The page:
GCA Chairman and Managing Director of Millbrook Garden Centres, Tammy Woodhouse, writes in her August 2022 column:
We have been lucky as a nation recently to receive some warmer than usual weather, with temperatures hitting more than 30 degrees. However, while we do love the sunshine, it had a detrimental effect on sales at our member garden centres, as, understandably, many saw a drop in footfall, and some had to close due to the extreme heat.
As always with the great British weather, it’s unpredictable, but thankfully temperatures have settled back down again to become more manageable, and our customers have been able to get back out into their gardens. Currently, our member centres say they are sitting on a lot of stock, in particular, furniture, however it is still selling as people want to make the most of their outside spaces.
This is largely because there are some good deals and discounts to be had to help clear the backlog. Many are anticipating carrying some of this furniture through to next year and supplementing it with a few new lines and ranges to keep it looking fresh for customers.
There are always many challenges facing garden centres and one of the biggest now is catering and our member garden centres getting their cafés and restaurants back to pre-pandemic levels. To help them do this, we recently hosted a catering webinar, with expert guests Chris Brown from leading UK catering consultancy, Turpin Smale, and Penny Cook from Penny Cook Recruitment, to give members somewhere to discuss issues and hear from others about how they’re doing.
GCA Chairman Elect, Will Blake, and I, talked about our own restaurants at our respective garden centres. Will spoke about his Potting Shed Restaurant being refurbished, rebranded and converted to table service and the results of this. While I spoke about The Green Café at our Staplehurst site and the Mill at Gravesend and the two different operations we run and how these work for us.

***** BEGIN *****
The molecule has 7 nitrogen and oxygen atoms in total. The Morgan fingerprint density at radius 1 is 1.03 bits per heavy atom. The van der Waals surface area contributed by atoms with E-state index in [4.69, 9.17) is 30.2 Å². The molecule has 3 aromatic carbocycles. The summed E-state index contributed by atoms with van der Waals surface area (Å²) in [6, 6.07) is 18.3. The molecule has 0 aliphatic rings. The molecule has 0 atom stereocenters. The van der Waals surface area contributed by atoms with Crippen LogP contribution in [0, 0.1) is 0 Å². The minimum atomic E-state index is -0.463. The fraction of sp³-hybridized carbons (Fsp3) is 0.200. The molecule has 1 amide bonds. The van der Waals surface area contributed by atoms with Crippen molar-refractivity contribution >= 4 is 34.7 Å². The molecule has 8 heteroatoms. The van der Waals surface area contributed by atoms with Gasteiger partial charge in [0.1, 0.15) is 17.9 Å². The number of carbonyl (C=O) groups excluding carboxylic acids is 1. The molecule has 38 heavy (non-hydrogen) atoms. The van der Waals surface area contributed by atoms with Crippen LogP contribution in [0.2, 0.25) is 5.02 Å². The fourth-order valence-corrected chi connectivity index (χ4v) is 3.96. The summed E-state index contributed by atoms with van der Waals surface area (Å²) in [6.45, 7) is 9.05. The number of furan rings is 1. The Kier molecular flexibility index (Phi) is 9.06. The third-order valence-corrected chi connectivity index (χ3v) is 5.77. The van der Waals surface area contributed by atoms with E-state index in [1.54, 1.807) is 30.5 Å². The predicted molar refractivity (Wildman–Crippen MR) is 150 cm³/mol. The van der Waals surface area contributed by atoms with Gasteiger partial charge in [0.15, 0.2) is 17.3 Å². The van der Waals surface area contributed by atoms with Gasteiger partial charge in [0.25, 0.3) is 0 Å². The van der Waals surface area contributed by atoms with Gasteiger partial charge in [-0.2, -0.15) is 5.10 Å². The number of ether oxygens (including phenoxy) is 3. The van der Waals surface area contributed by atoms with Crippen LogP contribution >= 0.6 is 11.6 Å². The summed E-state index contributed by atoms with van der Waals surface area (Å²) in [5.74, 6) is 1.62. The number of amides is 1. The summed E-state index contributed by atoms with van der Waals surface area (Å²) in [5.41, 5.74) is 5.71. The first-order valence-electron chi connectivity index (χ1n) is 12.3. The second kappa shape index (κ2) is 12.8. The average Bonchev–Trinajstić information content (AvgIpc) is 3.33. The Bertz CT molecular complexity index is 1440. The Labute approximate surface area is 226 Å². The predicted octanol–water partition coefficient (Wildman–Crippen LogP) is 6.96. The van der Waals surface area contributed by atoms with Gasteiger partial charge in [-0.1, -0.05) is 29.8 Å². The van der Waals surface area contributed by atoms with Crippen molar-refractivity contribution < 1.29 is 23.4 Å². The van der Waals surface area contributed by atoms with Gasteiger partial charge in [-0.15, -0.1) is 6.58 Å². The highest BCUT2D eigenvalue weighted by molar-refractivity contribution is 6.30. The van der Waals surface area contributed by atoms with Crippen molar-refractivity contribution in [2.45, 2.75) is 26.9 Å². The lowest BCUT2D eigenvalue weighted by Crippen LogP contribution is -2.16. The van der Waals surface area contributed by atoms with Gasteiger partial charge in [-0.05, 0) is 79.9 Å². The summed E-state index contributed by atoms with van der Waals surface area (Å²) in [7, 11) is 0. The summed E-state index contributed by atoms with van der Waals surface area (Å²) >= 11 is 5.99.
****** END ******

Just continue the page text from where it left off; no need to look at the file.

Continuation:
One of the main issues discussed during the webinar was recruitment within the hospitality and Penny Cook believes the problem facing hospitality is bringing in new talent. There are 176,000 hospitality vacancies. Brexit might not have helped, and the pandemic gave people time to reassess and change careers.
She said centres should be flexible with working hours and recruit from all backgrounds, including out of sector. They should be clear on who they want to recruit as kitchens and front of house staff need different skillsets. She also said we should always include salaries on job adverts and always hold second interviews and provide feedback on interviews.
Finally, a few ideas were discussed on the challenges garden centres are facing. With social distancing, centres were places that were considered safe, now there is a change of mindset, it is a race to get people in and return to ‘normal’.
Overall, the webinar was extremely interesting, and it was great to hear everyone’s opinions. It was a great opportunity for our members to get together and discuss such an important issue in depth. It us all a lot of food for thought to take away.